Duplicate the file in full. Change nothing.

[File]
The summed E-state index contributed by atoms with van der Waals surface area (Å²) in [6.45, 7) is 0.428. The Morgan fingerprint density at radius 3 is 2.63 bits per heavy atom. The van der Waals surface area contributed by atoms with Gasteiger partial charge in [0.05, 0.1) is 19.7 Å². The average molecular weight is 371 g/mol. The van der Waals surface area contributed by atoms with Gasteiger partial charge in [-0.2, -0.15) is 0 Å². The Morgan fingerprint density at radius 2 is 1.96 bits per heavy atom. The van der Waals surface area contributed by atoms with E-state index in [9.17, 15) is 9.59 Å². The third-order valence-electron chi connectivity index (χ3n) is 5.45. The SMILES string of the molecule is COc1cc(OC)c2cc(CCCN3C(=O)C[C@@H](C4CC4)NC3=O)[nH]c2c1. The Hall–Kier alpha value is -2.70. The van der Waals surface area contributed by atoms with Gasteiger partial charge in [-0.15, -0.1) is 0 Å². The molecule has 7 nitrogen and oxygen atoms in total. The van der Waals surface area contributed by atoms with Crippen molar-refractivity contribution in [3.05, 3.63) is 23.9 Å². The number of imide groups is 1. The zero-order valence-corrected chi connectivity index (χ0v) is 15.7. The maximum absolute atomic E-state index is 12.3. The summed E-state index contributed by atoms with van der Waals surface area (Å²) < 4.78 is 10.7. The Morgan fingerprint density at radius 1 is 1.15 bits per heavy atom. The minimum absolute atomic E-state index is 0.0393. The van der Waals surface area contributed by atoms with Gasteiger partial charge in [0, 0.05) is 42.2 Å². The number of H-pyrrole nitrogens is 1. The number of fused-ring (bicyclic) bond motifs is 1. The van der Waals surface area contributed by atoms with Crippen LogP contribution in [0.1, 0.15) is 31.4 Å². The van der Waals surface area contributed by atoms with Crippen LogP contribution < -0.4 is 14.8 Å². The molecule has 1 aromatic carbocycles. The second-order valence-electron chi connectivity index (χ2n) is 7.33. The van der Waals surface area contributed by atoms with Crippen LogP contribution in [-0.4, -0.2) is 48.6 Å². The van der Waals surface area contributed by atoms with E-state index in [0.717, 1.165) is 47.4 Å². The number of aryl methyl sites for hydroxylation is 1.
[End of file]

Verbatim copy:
The summed E-state index contributed by atoms with van der Waals surface area (Å²) in [6.45, 7) is 0.428. The Morgan fingerprint density at radius 3 is 2.63 bits per heavy atom. The van der Waals surface area contributed by atoms with Gasteiger partial charge in [0.05, 0.1) is 19.7 Å². The average molecular weight is 371 g/mol. The van der Waals surface area contributed by atoms with Gasteiger partial charge in [-0.2, -0.15) is 0 Å². The Morgan fingerprint density at radius 2 is 1.96 bits per heavy atom. The van der Waals surface area contributed by atoms with E-state index in [9.17, 15) is 9.59 Å². The third-order valence-electron chi connectivity index (χ3n) is 5.45. The SMILES string of the molecule is COc1cc(OC)c2cc(CCCN3C(=O)C[C@@H](C4CC4)NC3=O)[nH]c2c1. The Hall–Kier alpha value is -2.70. The van der Waals surface area contributed by atoms with Gasteiger partial charge in [-0.15, -0.1) is 0 Å². The molecule has 7 nitrogen and oxygen atoms in total. The van der Waals surface area contributed by atoms with Crippen molar-refractivity contribution in [3.05, 3.63) is 23.9 Å². The number of imide groups is 1. The zero-order valence-corrected chi connectivity index (χ0v) is 15.7. The maximum absolute atomic E-state index is 12.3. The summed E-state index contributed by atoms with van der Waals surface area (Å²) < 4.78 is 10.7. The Morgan fingerprint density at radius 1 is 1.15 bits per heavy atom. The minimum absolute atomic E-state index is 0.0393. The van der Waals surface area contributed by atoms with Gasteiger partial charge in [0, 0.05) is 42.2 Å². The number of H-pyrrole nitrogens is 1. The number of fused-ring (bicyclic) bond motifs is 1. The van der Waals surface area contributed by atoms with Crippen LogP contribution in [0.1, 0.15) is 31.4 Å². The van der Waals surface area contributed by atoms with Crippen LogP contribution < -0.4 is 14.8 Å². The molecule has 1 aromatic carbocycles. The second-order valence-electron chi connectivity index (χ2n) is 7.33. The van der Waals surface area contributed by atoms with Crippen LogP contribution in [-0.4, -0.2) is 48.6 Å². The van der Waals surface area contributed by atoms with E-state index in [0.717, 1.165) is 47.4 Å². The number of aryl methyl sites for hydroxylation is 1.